Sanders vows to help Clinton beat Trump,
but keeps campaign alive
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[June 17, 2016]
By John Whitesides
WASHINGTON (Reuters) - Bernie Sanders
promised on Thursday to work with presumptive Democratic presidential
nominee Hillary Clinton to defeat Republican Donald Trump in the Nov. 8
election, but did not formally pull out of the race for the White House.
Sanders did not endorse Clinton during an online speech to his
supporters, but made it clear he was shifting his focus to building
a grassroots movement to fight for his liberal policy agenda and
transform the Democratic Party.
"The major political task that we face in the next five months is to
make certain that Donald Trump is defeated and defeated badly, and I
personally intend to begin my role in that process in a very short
period of time," the U.S. senator from Vermont said.
"I also look forward to working with Secretary Clinton to transform
the Democratic Party so that it becomes a party of working people
and young people, and not just wealthy campaign contributors," he
said in a speech broadcast from his hometown of Burlington, Vermont.
Sanders, who has resisted pressure from Democrats to exit the White
House race and back Clinton since she clinched the party nomination
last week, said he would keep fighting for his goals of reducing
income inequality, removing big money from politics and reining in
"Defeating Donald Trump cannot be our only goal. We must continue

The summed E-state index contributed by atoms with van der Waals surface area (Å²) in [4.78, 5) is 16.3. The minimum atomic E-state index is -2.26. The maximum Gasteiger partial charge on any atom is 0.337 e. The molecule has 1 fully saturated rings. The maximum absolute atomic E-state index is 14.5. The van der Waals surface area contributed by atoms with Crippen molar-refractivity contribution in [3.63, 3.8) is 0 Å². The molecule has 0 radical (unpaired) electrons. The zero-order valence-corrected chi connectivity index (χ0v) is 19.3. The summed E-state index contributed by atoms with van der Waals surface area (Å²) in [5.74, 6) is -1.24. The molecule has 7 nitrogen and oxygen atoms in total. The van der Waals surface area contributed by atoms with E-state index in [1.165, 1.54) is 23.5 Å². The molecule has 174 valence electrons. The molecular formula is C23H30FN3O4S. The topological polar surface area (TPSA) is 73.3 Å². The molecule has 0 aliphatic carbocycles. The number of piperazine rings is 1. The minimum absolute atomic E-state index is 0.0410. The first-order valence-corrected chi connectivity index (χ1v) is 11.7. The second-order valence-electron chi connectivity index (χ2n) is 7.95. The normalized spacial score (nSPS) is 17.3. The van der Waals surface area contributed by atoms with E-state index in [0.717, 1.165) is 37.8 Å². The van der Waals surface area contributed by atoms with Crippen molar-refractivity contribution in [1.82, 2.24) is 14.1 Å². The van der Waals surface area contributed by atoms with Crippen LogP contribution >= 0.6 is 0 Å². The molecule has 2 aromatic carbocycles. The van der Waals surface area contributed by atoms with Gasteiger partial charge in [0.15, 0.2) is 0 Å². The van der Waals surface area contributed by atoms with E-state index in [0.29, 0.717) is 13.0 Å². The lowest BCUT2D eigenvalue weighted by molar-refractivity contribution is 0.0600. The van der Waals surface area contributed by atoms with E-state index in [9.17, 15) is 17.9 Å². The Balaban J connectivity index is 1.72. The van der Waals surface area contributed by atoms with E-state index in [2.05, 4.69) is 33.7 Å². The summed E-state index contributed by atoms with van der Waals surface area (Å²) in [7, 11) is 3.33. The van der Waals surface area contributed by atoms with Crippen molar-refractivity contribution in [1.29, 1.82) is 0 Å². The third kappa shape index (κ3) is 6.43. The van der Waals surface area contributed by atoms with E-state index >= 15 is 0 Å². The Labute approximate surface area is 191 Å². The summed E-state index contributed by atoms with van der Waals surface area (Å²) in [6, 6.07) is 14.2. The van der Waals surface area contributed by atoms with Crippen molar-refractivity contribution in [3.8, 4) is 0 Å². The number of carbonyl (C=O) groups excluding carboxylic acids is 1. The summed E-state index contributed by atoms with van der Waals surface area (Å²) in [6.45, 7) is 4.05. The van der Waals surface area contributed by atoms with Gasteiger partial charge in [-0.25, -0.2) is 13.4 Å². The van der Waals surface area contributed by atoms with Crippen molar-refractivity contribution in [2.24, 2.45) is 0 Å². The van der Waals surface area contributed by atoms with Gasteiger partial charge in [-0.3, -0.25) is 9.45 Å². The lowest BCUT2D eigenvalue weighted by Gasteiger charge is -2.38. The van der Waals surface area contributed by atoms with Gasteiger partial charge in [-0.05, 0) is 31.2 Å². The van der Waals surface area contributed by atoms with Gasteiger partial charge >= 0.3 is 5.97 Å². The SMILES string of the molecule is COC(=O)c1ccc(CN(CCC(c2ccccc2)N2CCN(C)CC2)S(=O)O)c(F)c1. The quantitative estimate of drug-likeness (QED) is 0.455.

our grassroots efforts to create the America that we know we can
become," he said. "And we must take that energy into the Democratic
National Convention on July 25 in Philadelphia where we will have
more than 1,900 delegates."
Sanders has kept his campaign alive as leverage to force concessions
from Clinton on his policy goals during deliberations on the party's
issues platform, and on the reforms he seeks in the Democratic
Party's nominating process.
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Democratic U.S. Presidential candidate Bernie Sanders prepares to
speak for a video to supporters at Polaris Mediaworks in Burlington,
Vermont., U.S., June 16, 2016. REUTERS/Matt McClain/Pool
But he has laid off some staff, stopped campaigning and dropped
plans to court unbound delegates in an unspoken acknowledgment the
former secretary of state will be the nominee.
Sanders, who met with Clinton on Tuesday night after the nominating
process ended, said he would continue his discussions with her
campaign to make certain "the Democratic Party passes the most
progressive platform in its history, and that Democrats actually
fight for that agenda."
"Our vision for the future of this country is not some kind of
fringe idea. It is not a radical idea. It is mainstream. It is what
millions of Americans believe in and want to see happen," Sanders
(Editing by Peter Cooney)
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